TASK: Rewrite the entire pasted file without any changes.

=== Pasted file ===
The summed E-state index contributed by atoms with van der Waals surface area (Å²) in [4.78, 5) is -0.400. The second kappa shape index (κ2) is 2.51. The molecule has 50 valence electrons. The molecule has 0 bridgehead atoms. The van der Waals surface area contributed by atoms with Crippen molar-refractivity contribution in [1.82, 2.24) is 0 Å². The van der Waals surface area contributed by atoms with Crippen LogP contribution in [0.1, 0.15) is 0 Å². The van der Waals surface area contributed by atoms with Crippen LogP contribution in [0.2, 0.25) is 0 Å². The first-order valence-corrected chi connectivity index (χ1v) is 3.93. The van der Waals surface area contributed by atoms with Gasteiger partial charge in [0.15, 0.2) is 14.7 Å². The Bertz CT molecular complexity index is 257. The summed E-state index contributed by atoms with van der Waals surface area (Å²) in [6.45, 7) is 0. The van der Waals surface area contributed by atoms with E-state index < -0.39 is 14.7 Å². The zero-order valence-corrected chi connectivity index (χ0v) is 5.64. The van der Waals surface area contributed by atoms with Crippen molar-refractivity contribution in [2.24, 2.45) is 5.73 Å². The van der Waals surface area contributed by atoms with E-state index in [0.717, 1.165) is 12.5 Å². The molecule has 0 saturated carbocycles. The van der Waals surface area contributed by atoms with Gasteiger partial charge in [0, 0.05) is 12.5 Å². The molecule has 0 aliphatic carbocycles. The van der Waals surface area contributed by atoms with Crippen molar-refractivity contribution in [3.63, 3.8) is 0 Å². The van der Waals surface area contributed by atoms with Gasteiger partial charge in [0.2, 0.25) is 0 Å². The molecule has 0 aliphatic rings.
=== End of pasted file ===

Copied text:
The summed E-state index contributed by atoms with van der Waals surface area (Å²) in [4.78, 5) is -0.400. The second kappa shape index (κ2) is 2.51. The molecule has 50 valence electrons. The molecule has 0 bridgehead atoms. The van der Waals surface area contributed by atoms with Crippen molar-refractivity contribution in [1.82, 2.24) is 0 Å². The van der Waals surface area contributed by atoms with Crippen LogP contribution in [0.1, 0.15) is 0 Å². The van der Waals surface area contributed by atoms with Crippen LogP contribution in [0.2, 0.25) is 0 Å². The first-order valence-corrected chi connectivity index (χ1v) is 3.93. The van der Waals surface area contributed by atoms with Gasteiger partial charge in [0.15, 0.2) is 14.7 Å². The Bertz CT molecular complexity index is 257. The summed E-state index contributed by atoms with van der Waals surface area (Å²) in [6.45, 7) is 0. The van der Waals surface area contributed by atoms with E-state index < -0.39 is 14.7 Å². The zero-order valence-corrected chi connectivity index (χ0v) is 5.64. The van der Waals surface area contributed by atoms with Crippen molar-refractivity contribution in [2.24, 2.45) is 5.73 Å². The van der Waals surface area contributed by atoms with E-state index in [0.717, 1.165) is 12.5 Å². The molecule has 0 saturated carbocycles. The van der Waals surface area contributed by atoms with Gasteiger partial charge in [0, 0.05) is 12.5 Å². The molecule has 0 aliphatic carbocycles. The van der Waals surface area contributed by atoms with Crippen molar-refractivity contribution in [3.63, 3.8) is 0 Å². The van der Waals surface area contributed by atoms with Gasteiger partial charge in [0.2, 0.25) is 0 Å². The molecule has 0 aliphatic rings.